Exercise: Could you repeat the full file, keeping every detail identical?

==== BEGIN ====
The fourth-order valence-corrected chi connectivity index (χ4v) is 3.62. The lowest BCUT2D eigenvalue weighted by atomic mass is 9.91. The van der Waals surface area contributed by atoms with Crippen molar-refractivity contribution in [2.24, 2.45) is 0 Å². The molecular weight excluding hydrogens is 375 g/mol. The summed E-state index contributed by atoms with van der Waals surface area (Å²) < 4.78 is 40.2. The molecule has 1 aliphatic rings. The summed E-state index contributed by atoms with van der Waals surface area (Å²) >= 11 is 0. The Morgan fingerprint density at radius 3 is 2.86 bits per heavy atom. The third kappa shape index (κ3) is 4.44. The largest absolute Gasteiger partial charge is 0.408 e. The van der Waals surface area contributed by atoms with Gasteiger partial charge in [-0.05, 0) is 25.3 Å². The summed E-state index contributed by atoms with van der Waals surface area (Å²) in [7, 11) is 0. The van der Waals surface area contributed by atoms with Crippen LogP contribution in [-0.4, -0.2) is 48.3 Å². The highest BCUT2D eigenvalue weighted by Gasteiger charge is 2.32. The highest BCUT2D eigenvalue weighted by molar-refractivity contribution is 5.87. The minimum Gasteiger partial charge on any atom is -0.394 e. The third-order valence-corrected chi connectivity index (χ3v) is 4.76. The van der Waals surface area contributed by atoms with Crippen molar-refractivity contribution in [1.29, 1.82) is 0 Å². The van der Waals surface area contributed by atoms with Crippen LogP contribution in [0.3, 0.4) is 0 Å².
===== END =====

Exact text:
The fourth-order valence-corrected chi connectivity index (χ4v) is 3.62. The lowest BCUT2D eigenvalue weighted by atomic mass is 9.91. The van der Waals surface area contributed by atoms with Crippen molar-refractivity contribution in [2.24, 2.45) is 0 Å². The molecular weight excluding hydrogens is 375 g/mol. The summed E-state index contributed by atoms with van der Waals surface area (Å²) < 4.78 is 40.2. The molecule has 1 aliphatic rings. The summed E-state index contributed by atoms with van der Waals surface area (Å²) >= 11 is 0. The Morgan fingerprint density at radius 3 is 2.86 bits per heavy atom. The third kappa shape index (κ3) is 4.44. The largest absolute Gasteiger partial charge is 0.408 e. The van der Waals surface area contributed by atoms with Gasteiger partial charge in [-0.05, 0) is 25.3 Å². The summed E-state index contributed by atoms with van der Waals surface area (Å²) in [7, 11) is 0. The van der Waals surface area contributed by atoms with Crippen LogP contribution in [-0.4, -0.2) is 48.3 Å². The highest BCUT2D eigenvalue weighted by Gasteiger charge is 2.32. The highest BCUT2D eigenvalue weighted by molar-refractivity contribution is 5.87. The minimum Gasteiger partial charge on any atom is -0.394 e. The third-order valence-corrected chi connectivity index (χ3v) is 4.76. The van der Waals surface area contributed by atoms with Crippen molar-refractivity contribution in [1.29, 1.82) is 0 Å². The van der Waals surface area contributed by atoms with Crippen LogP contribution in [0.3, 0.4) is 0 Å².